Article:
The $2.2 trillion stimulus package – known as the CARES Act – passed by Congress and signed by the President on March 27 created strong incentives for charitable giving in 2020 to meet the needs of people tragically affected by Covid-19. There are provisions for both modest and more affluent donors alike.
Tax deductions for charitable contributions have historically been limited to those taxpayers who itemize their deductions on Schedule A. The 2017 Tax Cut and Jobs Act made it even harder to take the charitable contribution deduction, by doubling the standard deduction and eliminating the ability to itemize for most taxpayers.
But to encourage charitable giving to organizations assisting those thrown into need by the coronavirus pandemic, Congress created a new, $300 above-the-line deduction for taxpayers who take the standard deduction, beginning in 2020. Above-the-line deductions reduce adjusted gross income for eligible taxpayers before determining whether to take the standard deduction or to itemize. While it is not entirely clear, from the way the legislation was drafted, it appears logical that married couples filing a joint return may make $600 in deductible gifts. The deduction is only for cash gifts made to public charities.
This may not seem like much. But if just 1,000,000 taxpayers take advantage of this break, that will mean $300,000,000 available for those thrown out of work or off of their health insurance.
The tax law contains a complex maze of limitations for how much you can deduct for charitable contributions on Schedule A in a given year. The limits are based on: 1) your Adjusted Gross Income (AGI), 2) whether the gift is cash or appreciated property and 3) whether the recipient is a private foundation or a public charity.
Current law allows for a deduction up to 60% of AGI for a cash contribution and 30% for a contribution of long-term appreciated property (such as stock) to a public charity. For contributions to a private foundation, the limit is 30% of AGI for cash contributions and 20% of AGI for appreciated property. Contributions in excess of the limitations, may be carried forward, by category, for five years. The interplay between these rules is complicated and all laid out in IRS Publication 526. And be sure to consult your tax advisor for detailed planning.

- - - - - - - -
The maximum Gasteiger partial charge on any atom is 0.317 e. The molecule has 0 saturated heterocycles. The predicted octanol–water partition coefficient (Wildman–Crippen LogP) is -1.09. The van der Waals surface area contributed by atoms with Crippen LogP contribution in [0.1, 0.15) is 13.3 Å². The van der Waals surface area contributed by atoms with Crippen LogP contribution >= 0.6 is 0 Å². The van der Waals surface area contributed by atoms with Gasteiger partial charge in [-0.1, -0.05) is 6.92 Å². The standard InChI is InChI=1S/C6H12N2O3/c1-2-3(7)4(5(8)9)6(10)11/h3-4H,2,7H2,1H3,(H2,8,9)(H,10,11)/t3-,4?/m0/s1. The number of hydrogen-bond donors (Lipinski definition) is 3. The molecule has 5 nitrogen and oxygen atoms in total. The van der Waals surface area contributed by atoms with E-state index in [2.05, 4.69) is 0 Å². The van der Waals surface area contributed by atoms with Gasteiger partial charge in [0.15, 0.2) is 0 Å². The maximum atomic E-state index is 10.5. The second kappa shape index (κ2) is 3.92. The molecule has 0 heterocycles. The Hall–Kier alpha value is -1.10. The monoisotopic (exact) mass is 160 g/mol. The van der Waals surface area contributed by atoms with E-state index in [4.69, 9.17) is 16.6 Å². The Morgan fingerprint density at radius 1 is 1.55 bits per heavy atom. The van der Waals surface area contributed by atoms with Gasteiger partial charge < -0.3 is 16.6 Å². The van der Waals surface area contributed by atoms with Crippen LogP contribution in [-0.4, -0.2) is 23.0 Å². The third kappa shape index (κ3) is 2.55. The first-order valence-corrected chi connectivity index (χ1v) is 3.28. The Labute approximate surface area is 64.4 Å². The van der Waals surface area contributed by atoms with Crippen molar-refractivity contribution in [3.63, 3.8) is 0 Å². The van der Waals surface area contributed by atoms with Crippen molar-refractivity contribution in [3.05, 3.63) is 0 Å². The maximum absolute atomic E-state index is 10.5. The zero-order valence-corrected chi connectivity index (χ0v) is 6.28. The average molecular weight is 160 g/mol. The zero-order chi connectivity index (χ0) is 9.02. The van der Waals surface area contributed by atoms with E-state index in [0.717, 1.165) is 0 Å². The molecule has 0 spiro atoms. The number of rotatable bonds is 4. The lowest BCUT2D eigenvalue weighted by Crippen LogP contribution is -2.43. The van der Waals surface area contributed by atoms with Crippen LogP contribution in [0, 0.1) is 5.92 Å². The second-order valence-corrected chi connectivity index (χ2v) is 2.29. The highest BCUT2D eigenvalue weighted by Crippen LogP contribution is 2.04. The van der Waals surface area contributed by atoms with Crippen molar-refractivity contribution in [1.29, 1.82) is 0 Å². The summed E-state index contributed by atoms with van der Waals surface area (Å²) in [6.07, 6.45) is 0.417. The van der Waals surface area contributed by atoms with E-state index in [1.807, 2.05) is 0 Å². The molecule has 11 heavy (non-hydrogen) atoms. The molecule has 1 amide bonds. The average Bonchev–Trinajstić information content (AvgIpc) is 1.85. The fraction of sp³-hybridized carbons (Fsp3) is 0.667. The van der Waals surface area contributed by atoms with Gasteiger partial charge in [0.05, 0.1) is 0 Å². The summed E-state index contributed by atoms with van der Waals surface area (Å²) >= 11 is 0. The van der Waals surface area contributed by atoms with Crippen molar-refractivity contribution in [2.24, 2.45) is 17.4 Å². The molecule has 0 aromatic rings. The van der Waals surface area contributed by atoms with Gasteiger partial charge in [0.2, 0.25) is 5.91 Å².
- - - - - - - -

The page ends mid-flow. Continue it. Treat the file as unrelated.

The CARES Act has raised the limit for cash contributions to public charities to 100% of AGI for 2020 only. The excess contribution (above the normal 60% of AGI) may not be made to a Donor Advised Fund, but must be for the charity’s general account.
If your AGI, for example, will be $150,000 in 2020 and you are fortunate enough not to need the income to live on, you may give all of it to charity and receive a deduction for the full amount; essentially zeroing out your tax liability. The 100% limit is reduced dollar-for-dollar by other itemized charitable deductions. So if you deduct 30% of AGI for donations of appreciated property ($45,000 in this example) you will be able to deduct an additional $105,000 for cash gifts made in 2020. Of course, you should consult your tax advisor to see which approach is best for you.
The deduction limitation on corporate charitable contributions has been increased from 10% of taxable income to 25% of taxable income.
A separate provision of the CARES Act suspends, for 2020, Required Minimum Distributions (RMD’s) from IRA’s and other retirement plans for those taxpayers over age 72 (used to be 70 1/2). What does this have to do with charitable giving? Donors over age 70 1/2 are allowed to use their IRA to fund direct Qualified Charitable Distributions (QCD’s) from their IRA to charity in lieu of the RMD, up to $100,000 annually. This functions as a charitable deduction because the RMD would otherwise be taxable and the QCD excludes that amount from income. Since the RMD is suspended for 2020, there is less incentive to utilize the QCD. Accordingly, in 2020, donors should look to make their charitable contributions from outside their IRA, if possible, and take advantage of the 100% AGI threshold. Then make a QCD in early 2021.
We are all familiar with GivingTuesday, the first Tuesday after Thanksgiving, when donors world wide are encouraged to make their year-end charitable contributions. Nearly $2 billion was raised in December 2019.
As an encore, the organizers have launched #GivingTuesdayNow, a global day of unity, in response to the unprecedented need caused by Covid-19.
That would be a great day to take advantage of these tax changes.